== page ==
Plotting next steps in distributed energy transformation
As Australians embrace rooftop solar at world-leading rates, work is underway to create a modern, fairer electricity system for the future.
New research shows that improvements to the way consumer-owned energy assets connect with each other and the grid will be needed now that the devices are reaching maturity.
The ARENA-commissioned State of DER Technology Integration report has provided a snapshot of progress integrating consumer-owned assets into the electricity network, assessing challenges and opportunities in the transition that is underway.
The study looked at the devices themselves, how they communicate and connect with the wider electricity system, the data and evidence needed to understand how DER behaves and the types of services they can offer to the energy market.
Consultants farrierswier and GridWise Energy Solutions found that DER devices themselves are the most mature element, with well-defined capabilities. Mandatory standards are playing an important role as the technologies grow in popularity, helping to make technologies like rooftop solar, home batteries and EVs work better for buyers and energy consumers more broadly.
The research found that the capability of devices to communicate and work together is the least advanced aspect in the integration of DER into the wider electricity system. Agreement is still needed on what information consumer-owned devices will exchange and how it will be exchanged. They also found that the technology still needs to be deployed, with further research required into cyber security for distributed energy assets.
The project also looked at the capability of using consumer-owned devices to trade energy services, something that is being trialed through ARENA-supported projects like that being led by AEMO in north-east Victoria. These projects aim to build a more detailed understanding of the way devices and consumers behave, which will help to provide incentives to act in ways that benefit the network more widely. This work has begun, but the study found that this capability is at an uneven level of maturity across different types of DER and different services.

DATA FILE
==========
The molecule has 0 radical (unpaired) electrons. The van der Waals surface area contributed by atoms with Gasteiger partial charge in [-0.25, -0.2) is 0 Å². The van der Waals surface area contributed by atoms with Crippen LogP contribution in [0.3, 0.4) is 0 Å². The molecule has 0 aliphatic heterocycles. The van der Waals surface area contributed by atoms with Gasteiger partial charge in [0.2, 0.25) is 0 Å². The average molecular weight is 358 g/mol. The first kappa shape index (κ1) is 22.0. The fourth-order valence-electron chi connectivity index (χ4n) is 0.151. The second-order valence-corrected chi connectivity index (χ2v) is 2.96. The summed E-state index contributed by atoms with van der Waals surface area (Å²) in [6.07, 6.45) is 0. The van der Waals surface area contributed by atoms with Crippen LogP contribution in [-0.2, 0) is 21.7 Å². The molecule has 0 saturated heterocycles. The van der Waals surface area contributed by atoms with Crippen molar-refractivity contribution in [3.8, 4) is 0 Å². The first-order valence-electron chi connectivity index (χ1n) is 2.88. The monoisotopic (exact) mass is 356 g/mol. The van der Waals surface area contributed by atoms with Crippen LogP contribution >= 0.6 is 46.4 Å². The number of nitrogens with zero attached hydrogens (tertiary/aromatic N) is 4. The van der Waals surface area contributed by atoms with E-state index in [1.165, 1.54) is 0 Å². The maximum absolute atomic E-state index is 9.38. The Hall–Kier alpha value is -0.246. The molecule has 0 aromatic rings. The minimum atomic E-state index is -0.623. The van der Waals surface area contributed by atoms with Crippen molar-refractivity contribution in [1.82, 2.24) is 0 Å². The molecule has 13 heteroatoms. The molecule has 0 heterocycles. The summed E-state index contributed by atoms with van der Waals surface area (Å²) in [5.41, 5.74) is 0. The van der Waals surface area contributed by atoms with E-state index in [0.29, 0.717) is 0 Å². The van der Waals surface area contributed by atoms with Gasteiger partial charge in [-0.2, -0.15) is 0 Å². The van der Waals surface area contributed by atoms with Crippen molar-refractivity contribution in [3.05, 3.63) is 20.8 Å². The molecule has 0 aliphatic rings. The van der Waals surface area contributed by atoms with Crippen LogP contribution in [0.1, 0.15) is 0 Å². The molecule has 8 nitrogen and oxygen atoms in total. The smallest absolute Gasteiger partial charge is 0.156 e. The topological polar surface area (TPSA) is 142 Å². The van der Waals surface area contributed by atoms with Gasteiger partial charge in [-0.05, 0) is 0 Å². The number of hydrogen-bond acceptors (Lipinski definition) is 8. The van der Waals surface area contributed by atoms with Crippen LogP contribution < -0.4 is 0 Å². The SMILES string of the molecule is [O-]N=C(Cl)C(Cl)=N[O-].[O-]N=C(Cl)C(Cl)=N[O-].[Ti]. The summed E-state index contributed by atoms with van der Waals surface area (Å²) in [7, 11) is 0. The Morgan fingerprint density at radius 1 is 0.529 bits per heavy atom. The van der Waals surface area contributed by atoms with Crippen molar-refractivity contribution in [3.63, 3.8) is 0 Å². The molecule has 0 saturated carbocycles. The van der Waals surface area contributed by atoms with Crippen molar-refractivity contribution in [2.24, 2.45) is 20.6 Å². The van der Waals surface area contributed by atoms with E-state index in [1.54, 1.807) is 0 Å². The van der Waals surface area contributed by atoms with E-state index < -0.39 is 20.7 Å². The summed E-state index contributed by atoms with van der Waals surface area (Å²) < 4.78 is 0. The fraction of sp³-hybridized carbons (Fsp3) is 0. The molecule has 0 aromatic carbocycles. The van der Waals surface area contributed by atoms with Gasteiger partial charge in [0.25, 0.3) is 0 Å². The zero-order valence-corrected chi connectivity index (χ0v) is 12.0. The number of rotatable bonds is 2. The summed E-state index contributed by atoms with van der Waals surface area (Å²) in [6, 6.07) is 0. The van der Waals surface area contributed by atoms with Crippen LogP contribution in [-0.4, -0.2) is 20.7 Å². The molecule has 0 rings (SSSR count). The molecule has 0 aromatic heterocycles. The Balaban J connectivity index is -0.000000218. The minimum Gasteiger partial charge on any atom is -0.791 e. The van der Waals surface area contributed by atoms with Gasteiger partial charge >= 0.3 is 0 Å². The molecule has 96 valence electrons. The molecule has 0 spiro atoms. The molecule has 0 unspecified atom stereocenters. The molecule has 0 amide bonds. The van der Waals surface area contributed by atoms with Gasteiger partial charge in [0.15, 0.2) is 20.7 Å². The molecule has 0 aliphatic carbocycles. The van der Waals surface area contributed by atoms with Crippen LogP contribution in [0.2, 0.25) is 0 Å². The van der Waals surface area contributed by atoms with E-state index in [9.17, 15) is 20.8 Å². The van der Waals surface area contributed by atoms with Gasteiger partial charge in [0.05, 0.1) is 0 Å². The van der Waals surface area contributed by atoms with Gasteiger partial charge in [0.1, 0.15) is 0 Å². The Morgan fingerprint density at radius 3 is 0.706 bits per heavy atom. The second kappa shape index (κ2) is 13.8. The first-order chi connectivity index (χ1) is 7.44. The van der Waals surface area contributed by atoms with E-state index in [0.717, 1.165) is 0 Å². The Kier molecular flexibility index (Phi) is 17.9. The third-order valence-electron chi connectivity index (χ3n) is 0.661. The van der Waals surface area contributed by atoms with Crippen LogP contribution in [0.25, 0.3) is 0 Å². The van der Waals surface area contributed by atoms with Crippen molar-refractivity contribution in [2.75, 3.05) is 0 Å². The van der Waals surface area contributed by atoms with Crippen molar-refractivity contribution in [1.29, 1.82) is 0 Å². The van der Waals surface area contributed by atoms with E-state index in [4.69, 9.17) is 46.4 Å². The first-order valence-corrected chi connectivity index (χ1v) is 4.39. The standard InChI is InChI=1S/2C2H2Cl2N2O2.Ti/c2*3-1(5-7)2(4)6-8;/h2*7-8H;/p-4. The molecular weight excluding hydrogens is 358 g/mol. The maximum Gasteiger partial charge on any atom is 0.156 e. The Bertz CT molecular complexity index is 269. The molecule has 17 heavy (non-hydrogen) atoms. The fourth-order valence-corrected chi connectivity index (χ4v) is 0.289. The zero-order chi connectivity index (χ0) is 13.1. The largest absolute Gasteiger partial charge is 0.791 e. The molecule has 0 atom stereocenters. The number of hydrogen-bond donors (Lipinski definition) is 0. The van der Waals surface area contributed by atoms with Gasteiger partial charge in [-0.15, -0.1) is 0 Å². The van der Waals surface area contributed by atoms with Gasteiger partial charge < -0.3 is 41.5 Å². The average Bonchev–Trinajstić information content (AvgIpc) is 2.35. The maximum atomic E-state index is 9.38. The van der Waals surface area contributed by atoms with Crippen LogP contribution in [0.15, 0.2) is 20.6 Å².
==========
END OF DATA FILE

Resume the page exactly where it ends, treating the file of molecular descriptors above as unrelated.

Despite some states having a higher uptake of rooftop solar or electric vehicles, the report found that “maturity does not differ significantly between states and territories, but unsurprisingly maturity levels are lower for newer forms of DER technology and services.”
The researchers forecast future market reforms affecting the way distributed energy is integrated, with reforms currently being progressed by the ESB, AEMC, AEMO likely to change the markets household devices can participate in, as well as the incentives offered to consumers.
ARENA CEO Darren Miller said the report provides a pathway to integrate customer-owned DER that benefits all energy users.
“Whether you have invested in DER or not, these devices have enormous potential to provide stable, secure and affordable energy for all customers,” Darren Miller said.
“ARENA is already supporting trials and demonstrations that harness the collective power of household solar, home batteries and electric vehicles, with a growing focus on incentivising consumers to make their devices available to provide services that support the grid.”
“Studies like this show how far we have come in a short time and will be an important tool to inform effective grid integration.”